UN should be ‘exemplary’ in defending judicial independence, top Judge tells Security Council

UN Photo/Manuel Elias Judge Theodor Meron, President of the International Residual Mechanism for Criminal Tribunals, briefs the Security Council.

This article is brought to you in association with the United Nations.

The United Nations should be a role model when it comes to repelling attempts to weaken the rule of law and undermine independent judiciaries around the world, a senior UN judge told the Security Council on Tuesday.

Referring to the conviction, by Turkey, of Aydin Sefa Akay, a justice of the UN International Residual Mechanism for Criminal Tribunals (IRMCT), Mechanism President, Judge Theodor Meron, expressed “profound regret” that a “different and better resolution” had not been found.

“At a time when the world is facing deeply troubling trends related to the undermining of independent judiciaries and the weakening of the rule of law, we at the United Nations simply cannot afford to be anything less than exemplary when it comes to our own handling of interference with judicial independence and actions undertaken in contravention of UN immunities,” he said.

In June 2017, Judge Akay was sentenced to a term of seven years and six months after being convicted of being a member of a terrorist organization.

His arrest, in September 2016, subsequent detention and legal proceedings against him are “inconsistent” with the assertion of his diplomatic immunity by the UN, according to the Residual Mechanism.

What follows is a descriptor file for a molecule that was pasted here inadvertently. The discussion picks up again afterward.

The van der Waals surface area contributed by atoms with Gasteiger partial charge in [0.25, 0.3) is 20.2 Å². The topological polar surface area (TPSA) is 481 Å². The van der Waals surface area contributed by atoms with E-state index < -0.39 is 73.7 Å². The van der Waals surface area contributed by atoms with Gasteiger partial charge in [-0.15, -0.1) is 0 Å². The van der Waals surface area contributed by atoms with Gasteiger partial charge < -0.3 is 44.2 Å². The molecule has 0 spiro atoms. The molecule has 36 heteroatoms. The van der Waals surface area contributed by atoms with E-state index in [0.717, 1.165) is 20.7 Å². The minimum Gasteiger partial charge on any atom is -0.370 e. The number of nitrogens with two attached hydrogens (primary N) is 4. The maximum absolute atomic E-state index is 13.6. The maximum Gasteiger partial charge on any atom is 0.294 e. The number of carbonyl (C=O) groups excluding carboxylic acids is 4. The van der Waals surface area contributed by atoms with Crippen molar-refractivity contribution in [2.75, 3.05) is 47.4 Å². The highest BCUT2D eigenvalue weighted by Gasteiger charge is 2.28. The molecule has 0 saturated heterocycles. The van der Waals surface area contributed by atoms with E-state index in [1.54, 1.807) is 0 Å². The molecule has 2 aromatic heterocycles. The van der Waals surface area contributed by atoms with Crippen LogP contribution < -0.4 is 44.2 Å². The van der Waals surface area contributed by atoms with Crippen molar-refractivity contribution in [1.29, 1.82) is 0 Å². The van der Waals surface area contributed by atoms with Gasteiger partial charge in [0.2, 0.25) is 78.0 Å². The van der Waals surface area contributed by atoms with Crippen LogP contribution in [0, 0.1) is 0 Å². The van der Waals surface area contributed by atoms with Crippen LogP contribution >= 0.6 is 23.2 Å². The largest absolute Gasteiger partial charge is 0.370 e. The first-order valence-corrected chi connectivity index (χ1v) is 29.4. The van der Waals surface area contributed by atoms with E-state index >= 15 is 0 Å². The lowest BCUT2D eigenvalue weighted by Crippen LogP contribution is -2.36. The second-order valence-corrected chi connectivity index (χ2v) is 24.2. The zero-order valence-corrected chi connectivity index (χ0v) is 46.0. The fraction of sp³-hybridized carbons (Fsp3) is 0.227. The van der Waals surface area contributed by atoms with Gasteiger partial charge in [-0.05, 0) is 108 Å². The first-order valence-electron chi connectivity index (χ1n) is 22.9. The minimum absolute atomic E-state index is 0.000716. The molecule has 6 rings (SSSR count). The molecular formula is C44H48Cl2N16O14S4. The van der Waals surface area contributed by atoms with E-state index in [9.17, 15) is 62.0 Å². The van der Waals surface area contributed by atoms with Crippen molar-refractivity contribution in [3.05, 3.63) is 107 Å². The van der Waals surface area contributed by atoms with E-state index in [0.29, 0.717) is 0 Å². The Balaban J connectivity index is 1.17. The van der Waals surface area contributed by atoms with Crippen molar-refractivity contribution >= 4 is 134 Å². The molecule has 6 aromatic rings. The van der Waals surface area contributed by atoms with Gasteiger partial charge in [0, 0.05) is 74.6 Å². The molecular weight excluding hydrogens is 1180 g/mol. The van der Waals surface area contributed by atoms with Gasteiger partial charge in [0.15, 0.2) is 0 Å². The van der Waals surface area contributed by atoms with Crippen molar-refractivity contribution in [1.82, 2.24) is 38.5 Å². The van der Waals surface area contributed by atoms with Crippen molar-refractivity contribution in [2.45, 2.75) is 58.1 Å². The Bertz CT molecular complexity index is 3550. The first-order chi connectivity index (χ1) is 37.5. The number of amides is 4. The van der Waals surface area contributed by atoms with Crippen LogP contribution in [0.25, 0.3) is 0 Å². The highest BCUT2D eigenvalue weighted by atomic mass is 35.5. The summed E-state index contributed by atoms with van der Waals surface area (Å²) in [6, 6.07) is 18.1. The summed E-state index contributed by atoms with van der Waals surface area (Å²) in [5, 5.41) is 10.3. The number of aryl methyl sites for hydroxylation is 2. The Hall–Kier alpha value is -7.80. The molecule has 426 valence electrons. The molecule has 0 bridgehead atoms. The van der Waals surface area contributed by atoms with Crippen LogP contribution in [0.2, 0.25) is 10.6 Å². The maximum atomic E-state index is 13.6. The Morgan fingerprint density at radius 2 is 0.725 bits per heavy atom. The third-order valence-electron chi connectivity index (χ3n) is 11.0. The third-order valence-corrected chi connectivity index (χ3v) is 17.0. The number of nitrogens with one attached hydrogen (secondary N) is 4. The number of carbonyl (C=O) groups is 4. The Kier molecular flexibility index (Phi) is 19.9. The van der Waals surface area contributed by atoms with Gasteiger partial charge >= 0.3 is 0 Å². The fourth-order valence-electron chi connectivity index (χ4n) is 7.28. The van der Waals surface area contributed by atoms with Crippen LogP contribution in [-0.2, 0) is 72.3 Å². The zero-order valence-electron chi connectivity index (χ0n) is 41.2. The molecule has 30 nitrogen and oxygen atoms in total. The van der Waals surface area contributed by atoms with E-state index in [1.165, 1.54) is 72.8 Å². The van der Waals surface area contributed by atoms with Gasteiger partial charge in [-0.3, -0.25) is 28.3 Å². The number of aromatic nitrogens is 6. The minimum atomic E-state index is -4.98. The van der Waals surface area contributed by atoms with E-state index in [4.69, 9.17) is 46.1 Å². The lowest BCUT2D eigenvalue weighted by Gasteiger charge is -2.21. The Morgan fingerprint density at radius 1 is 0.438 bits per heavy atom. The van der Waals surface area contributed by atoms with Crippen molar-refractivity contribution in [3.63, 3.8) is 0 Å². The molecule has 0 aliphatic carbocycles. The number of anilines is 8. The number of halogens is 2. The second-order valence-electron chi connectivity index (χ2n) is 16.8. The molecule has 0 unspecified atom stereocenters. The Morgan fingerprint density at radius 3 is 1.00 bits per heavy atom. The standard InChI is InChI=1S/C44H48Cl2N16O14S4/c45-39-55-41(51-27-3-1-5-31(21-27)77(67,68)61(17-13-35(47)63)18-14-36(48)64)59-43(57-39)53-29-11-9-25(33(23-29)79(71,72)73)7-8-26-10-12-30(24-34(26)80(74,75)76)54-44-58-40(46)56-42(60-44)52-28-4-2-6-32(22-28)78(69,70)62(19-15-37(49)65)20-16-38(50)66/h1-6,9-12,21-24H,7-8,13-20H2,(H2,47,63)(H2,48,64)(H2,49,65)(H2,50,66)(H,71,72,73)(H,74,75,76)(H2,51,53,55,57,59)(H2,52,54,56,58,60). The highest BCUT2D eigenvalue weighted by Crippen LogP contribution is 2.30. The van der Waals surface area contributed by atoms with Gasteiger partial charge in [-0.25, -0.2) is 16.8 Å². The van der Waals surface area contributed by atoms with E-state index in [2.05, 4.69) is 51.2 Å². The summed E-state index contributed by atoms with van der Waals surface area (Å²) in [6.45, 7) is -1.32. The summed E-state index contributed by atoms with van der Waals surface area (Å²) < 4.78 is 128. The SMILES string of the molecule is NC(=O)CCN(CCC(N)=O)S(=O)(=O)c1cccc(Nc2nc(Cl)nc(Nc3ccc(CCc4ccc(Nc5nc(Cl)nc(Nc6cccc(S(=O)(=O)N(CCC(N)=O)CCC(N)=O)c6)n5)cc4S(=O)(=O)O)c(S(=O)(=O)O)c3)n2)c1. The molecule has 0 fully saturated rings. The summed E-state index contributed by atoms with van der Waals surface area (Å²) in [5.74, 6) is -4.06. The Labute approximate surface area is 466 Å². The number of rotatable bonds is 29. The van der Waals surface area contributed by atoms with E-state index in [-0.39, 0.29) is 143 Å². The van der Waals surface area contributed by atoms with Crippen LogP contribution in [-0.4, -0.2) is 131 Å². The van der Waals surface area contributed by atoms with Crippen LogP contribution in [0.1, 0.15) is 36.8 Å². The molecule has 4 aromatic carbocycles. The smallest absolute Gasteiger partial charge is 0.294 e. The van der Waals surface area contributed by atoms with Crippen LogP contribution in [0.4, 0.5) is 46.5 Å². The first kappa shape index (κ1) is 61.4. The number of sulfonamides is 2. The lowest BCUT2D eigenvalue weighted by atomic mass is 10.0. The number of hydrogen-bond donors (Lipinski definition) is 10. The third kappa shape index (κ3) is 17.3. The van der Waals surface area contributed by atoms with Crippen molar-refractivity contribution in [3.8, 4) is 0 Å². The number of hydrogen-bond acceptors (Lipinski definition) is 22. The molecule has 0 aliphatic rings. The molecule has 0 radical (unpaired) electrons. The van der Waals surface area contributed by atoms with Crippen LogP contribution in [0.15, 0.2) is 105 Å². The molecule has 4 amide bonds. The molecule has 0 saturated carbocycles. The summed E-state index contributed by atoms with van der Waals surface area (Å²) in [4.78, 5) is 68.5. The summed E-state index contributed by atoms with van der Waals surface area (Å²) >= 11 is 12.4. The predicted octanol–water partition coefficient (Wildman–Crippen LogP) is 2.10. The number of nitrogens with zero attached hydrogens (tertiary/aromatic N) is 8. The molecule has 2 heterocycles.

Final briefing

President Meron, who was briefing the Security Council for the last time on Tuesday, informed the 15-member body of the “smooth and successful completion” of the first judicial hearing in September at the new, custom-built courtroom in Arusha, Tanzania in the contempt case of Turinabo et al., and thanked the Government of Rwanda for its cooperation in carrying out the arrest and transfer of the accused in that case.

The charges against the group included interfering with witnesses who were under court pretection; knowingly disclosing the identity of protected witnesses in violation of court orders; and having unlawful indirect contact with witnesses.

In his briefing, President Meron also updated the Security Council of major highlights of the Residual Mechanism since his previous briefing, earlier this year, including the adoption of the Rules of Detention and the adoption of amendments to the Rules of Procedure and Evidence.

Such efforts are a reflection of IRMCT’s “unceasing attention to finding ways to improve its methods and work and serve as a model for courts in other jurisdictions,” he said.

President Meron steps down after leading the Residual Mechanism for over seven years, in January, and Judge Carmel Agius will assume the Presidency in January.

‘Never again,’ says President Meron

In closing, President Meron, who is a Holocaust survivor, recalled that it was the horrors of the Holocaust, the Second World War, and the “untold sorrow” of that conflict that led to the establishment of the United Nations.

It stood as a reaffirmation of faith in fundamental human rights, human dignity, and the rule of law, he said, noting that the Residual Mechanism and the Tribunals before it, serve as reminders of those values for future generations.

“It is a reminder that none of us may stand idly by whilst genocide and other violations of international law are committed or while their commission is denied. It is a reminder today of the chorus of generations from the Poland of my childhood, to the former Yugoslavia, and from Rwanda to so many other places around the world” which “when faced with appalling atrocities, have proclaimed: never again.”

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